Role of Activin A Signaling in Breast Cancer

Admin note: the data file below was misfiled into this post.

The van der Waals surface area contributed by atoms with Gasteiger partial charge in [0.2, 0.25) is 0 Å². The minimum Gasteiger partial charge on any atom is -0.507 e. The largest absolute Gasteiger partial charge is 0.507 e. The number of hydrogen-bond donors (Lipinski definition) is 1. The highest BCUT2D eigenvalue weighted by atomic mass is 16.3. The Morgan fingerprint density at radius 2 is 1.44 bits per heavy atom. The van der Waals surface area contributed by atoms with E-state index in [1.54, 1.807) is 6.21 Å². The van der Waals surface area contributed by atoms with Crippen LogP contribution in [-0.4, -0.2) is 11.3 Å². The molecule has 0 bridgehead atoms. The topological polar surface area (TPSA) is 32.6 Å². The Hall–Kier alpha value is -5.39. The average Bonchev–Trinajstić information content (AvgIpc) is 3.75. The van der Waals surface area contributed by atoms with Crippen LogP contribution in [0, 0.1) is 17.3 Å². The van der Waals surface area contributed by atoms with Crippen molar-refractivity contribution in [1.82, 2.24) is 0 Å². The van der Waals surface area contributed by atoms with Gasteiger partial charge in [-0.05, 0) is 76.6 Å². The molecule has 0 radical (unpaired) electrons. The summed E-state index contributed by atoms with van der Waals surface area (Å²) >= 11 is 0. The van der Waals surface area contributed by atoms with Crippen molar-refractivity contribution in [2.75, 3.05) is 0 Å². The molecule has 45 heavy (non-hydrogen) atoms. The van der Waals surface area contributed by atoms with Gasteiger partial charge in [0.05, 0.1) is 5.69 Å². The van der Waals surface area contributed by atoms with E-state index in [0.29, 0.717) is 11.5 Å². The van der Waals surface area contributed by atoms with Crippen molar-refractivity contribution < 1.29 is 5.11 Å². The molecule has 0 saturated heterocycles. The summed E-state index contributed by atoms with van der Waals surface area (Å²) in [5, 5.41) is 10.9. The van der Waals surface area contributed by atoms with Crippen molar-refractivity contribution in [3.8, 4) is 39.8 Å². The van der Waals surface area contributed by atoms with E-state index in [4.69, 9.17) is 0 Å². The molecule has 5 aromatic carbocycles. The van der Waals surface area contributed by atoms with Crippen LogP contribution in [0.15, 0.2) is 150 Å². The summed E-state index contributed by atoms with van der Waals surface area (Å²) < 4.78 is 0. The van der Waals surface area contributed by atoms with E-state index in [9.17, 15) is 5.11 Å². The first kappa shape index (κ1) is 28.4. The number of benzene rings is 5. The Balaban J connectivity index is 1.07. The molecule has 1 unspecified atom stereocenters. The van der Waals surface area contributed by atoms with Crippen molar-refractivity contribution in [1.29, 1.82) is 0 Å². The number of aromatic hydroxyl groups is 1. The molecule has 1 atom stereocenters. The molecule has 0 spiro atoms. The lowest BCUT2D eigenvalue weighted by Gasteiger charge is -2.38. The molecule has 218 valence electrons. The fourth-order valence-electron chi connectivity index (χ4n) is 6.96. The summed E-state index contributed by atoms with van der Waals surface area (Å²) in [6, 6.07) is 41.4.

Activin-A is a member of transforming growth factor-β (TGF-β) superfamily of cytokines which includes TGF-βs, Activins, Nodal, bone morphogenetic proteins (BMPs), growth and differentiation factors (GDFs) and anti-Mullerian hormone (AMH). TGF-β, Activin and Nodal are known to activate SMAD2/3, while BMPs and GDFs are known to activate SMAD1/5/8 signaling pathways. Activin-A binds to type II transmembrane serine threonine kinase receptor (ActRIIA or ActRIIB), which in turn activates type I receptor (ActRIB) leading to phosphorylation of SMAD2/SMAD3. Upon phosphorylation, SMAD2/3 forms a complex with SMAD4, which then translocates to nucleus. In the nucleus, SMAD2/3/4 complex, along with other co-factors regulates expression of a large number of genes. Unlike TGF-β, role of Activin in cancer is not well understood. Activin has been shown to be overexpressed in several cancers including metastatic prostate cancer, colorectal cancer, lung cancer, hepatocellular carcinoma and pancreatic cancer. Activin signaling has been shown to promote aggressiveness of esophageal squamous cell carcinoma and enhancing skin tumorigenesis and progression. Nodal, which binds to the same set of receptors, has also been shown to be overexpressed in several cancers. However, role of Activins in breast cancer progression is not well studied. Activin is expressed by normal breast epithelium and is known to play a role in mammary gland development. Earlier, a study had reported downregulation of Activin signaling in breast tumors. On the contrary, increased serum level of Activin has been reported in women with metastatic breast cancers. It is pertinent to mention here that TGF-β, which has been implicated in the progression and metastatic spread of breast cancers, also functions through the same set of downstream effectors- SMAD2 and SMAD3. Hence we wanted to evaluate the status of Activin signaling pathway in breast tumors and investigate its functional role in cancer progression. Gene expression profiling of 80 breast tumors and 20 normal samples was earlier performed in our laboratory revealed overexpression of INHBA in tumors compared to normal tissue samples. An independent set of 30 tumor and 15 normal samples were used to verify these results. Real-time PCR analysis revealed around 11.31 fold upregulation (p<0.001) of INHBA in breast tumors in comparison to normals. While no change in expression of INHA was observed, INHBB was found to be significantly downregulated in tumor samples. These results indicated upregulation of Activin-A in breast tumors. Further, a significant upregulation of ACVR2A and SMAD2 which act as signal transducers of Activin signaling pathway, was observed in breast tumors. Interestingly, while an increase in the expression of TGF-β1 was observed, TGFBR2 was found to be significantly downregulated in breast tumors. In addition, PCR analysis revealed significant downregulation of FST, β-glycan, IGSF1 and IGSF10, which act as negative regulators of Activin signaling pathway. Functional antagonism between TGF-β/Activin and BMP signaling pathway has been shown in both development and disease. Further analysis revealed that various BMPs including BMP2, BMP4 and BMP6 are downregulated in breast tumors compared to normal tissue samples. Various components and regulators of BMP signaling pathway were also found to be deregulated, indicating suppression of BMP signaling in breast tumors. To evaluate whether Activin signaling is active in breast tumor cells, immunohistochemistry with another set of 13 normal and 29 tumor samples was performed. Immunohistochemistry analysis revealed that most of the tumors have higher levels of Activin-A compared to normals tissues. Interestingly, no significant changes in expression of Activin-A was observed between normals and low grade tumors, suggesting that Activin-A may play an important role towards the late stages of the disease. In good correlation, breast tumors showed increased phospho SMAD2 and phospho SMAD3 levels compared to normal tissues. Also, in the same set of tumors, BMP2 staining showed a reduced expression pattern compared to normal tissues. Expression of inhibin in some normal and breast tumor samples revealed that most of the tumor samples have lower levels of inhibin compared to normal tissues. In order to understand the role of Activin-A in cancer progression, a panel of cell lines was selected. Treatment of cells with Activin-A resulted in activation of canonical SMAD as well as non-canonical Erk1/2 and PI3K signaling pathways. However, Activin-A treatment did not lead to activation of TAK1/p38 MAPK pathway. To begin with, it was important to evaluate effect of Activin-A on proliferation of various cell lines. Primarily, SMAD2/3 signaling pathway inhibits proliferation of normal epithelial cells, and hence, it is considered to have a tumor suppressive role. owever, this signaling pathway remains intact in most ( 98%) of the breast cancers. BrdU incorporation assay showed that Activin-A does not promote proliferation of cells under monolayer culture conditions. However, soft agar assay results showed that Activin signaling promotes anchorage independent growth of cancer cells. TGF-β is widely known as an inducer of epithelial mesenchymal transition (EMT). Also, EMT is considered to be a prerequisite for epithelial cells to undergo migration and invasion. During EMT, cells loose epithelial characteristics and acquire mesenchymal features along with cytoskeletal rearrangement. Treatment of cells with Activin-A resulted in downregulation of E-cadherin and upregulation of various mesenchymal markers. In addition, confocal microscopy imaging revealed a mesenchymal morphology of cells treated with Activin-A. Also, collagen gel contraction assay results indicated that Activin-A enhances the contractile property of HaCaT cells significantly. Cells undergone EMT are believed to acquire migratory and Invasive behaviour. In agreement with this, both scratch assay and trans-well migration assay showed that Activin-A enhances the migration of various cell lines. Further, Trans-well matrigel invasion assays were performed to assess how Activin affects invasion of various cancer cells. Matrigel invasion assay results showed that Activin-A enhances invasion of various cancer cell lines significantly. Also, RT-PCR, zymography and Luciferase assay results showed that Activin-A induces MMP2 expression. As described earlier, Activin-A activates both canonical as well as non canonical signaling pathways. In this direction, it was interesting to investigate the contribution of SMAD signaling pathway in pro-tumorigenic actions of Activin-A. Inhibiting SMAD3 activity either by its stable knockdown or by using a SMAD3 specific small molecule inhibitor revealed that Activin-A regulation of EMT markers is SMAD3 dependent. Further, it was observed that SMAD3 contributes significantly in mediating Activin-A induced migration and invasion. Hence, it is likely that SMADs may play an important role in breast tumor progression. Next, stable overexpression of Activin-A in MCF-7 or its knockdown in MDA-MB-231 and H460 cells was performed to assess the effect of Activin-A on the behaviour of these cells. BrdU assay indicated no change in proliferation of cells upon overexpression or knockdown of Activin-A. However, soft agar assay results showed that Activin-A expression affects anchorage independent growth of these cells. MCF-7 cells are generally considered to be less aggressive in their tumor forming ability. Activin-A overexpressing MCF7 cells and control cells were respectively injected into right and left flank of immunocompromised mice and followed till the tumors reached to a prominent size. Our results show that Activin-A overexpressing MCF-7 cells have better tumor forming ability in comparison to control cells. In contrast to MCF-7 cells, MDA-MB-231 cells are known to be aggressive in their tumorigenic potential. In order to understand the effect of Activin-A knockdown on the tumor forming ability in MDA-MB-231 cells, 0.5 million cells (optimal cell number generally used is 1-2 million) were injected subcutaneously in immunocompromised mice. The results showed that while control cells gave rise to a tumor in 7 out of 10 animals, Activin-A knockdown cells could form a tumor in only 3 out of 10 animals. Also, the tumors formed by control cells were significantly larger by weight as compared to tumors formed by knockdown cells. Further, immunohistochemistry showed that tumors formed by MCF-7 cells overexpressing Activin-A have higher Ki-67 percentage as compared to control tumors. One of the factors known to be important for tumor growth is VEGF, which leads to recruitment of blood vessels and hence providing nourishment to the tumor cells. Hence Activin-A regulation of VEGF expression was evaluated next. Activin-A treatment or its stable overexpression in MCF-7 cells resulted in increased VEGF expression in these cells. This was also confirmed by VEGF promoter activity assay. To assess if Activin-A can play a role in metastatic spread of cancer cells, tail vein injection of Activin-A overexpressing MCF-7 cells was performed in immunocompromised mice. Even though no significant difference was found in the number of nodules formed by control or Activin-A overexpressing cells, it was observed that Activin-A overexpressing cells formed much bigger nodules as compared to the control cells. This suggests that Activin-A may play an important part in the establishment of metastases from the disseminated cancer cells. Tumor forming ability of cancer cells and aggressiveness of various cancers has been associated with the presence of cells having stem-like phenotype. In this direction, CD44high and CD24low expression status was analysed upon overexpression and knockdown of Activin-A in MCF-7 and MDA-MB-231 cells respectively. FACS analysis of Activin-A overexpressing MCF-7 cells and Activin-A knockdown MDA-MB-231 cells shows that Activin-A expression leads to enrichment of breast cancer stem-like cells. In conclusion, this study highlights the importance of Activin-A signaling pathway in the progression of breast tumors. It is also important to note the role of SMAD signalling in the progression of breast cancers since these effectors are common between TGF-β, Activin and nodal factors, which have been shown to be involved in cancer progression in a context dependent manner.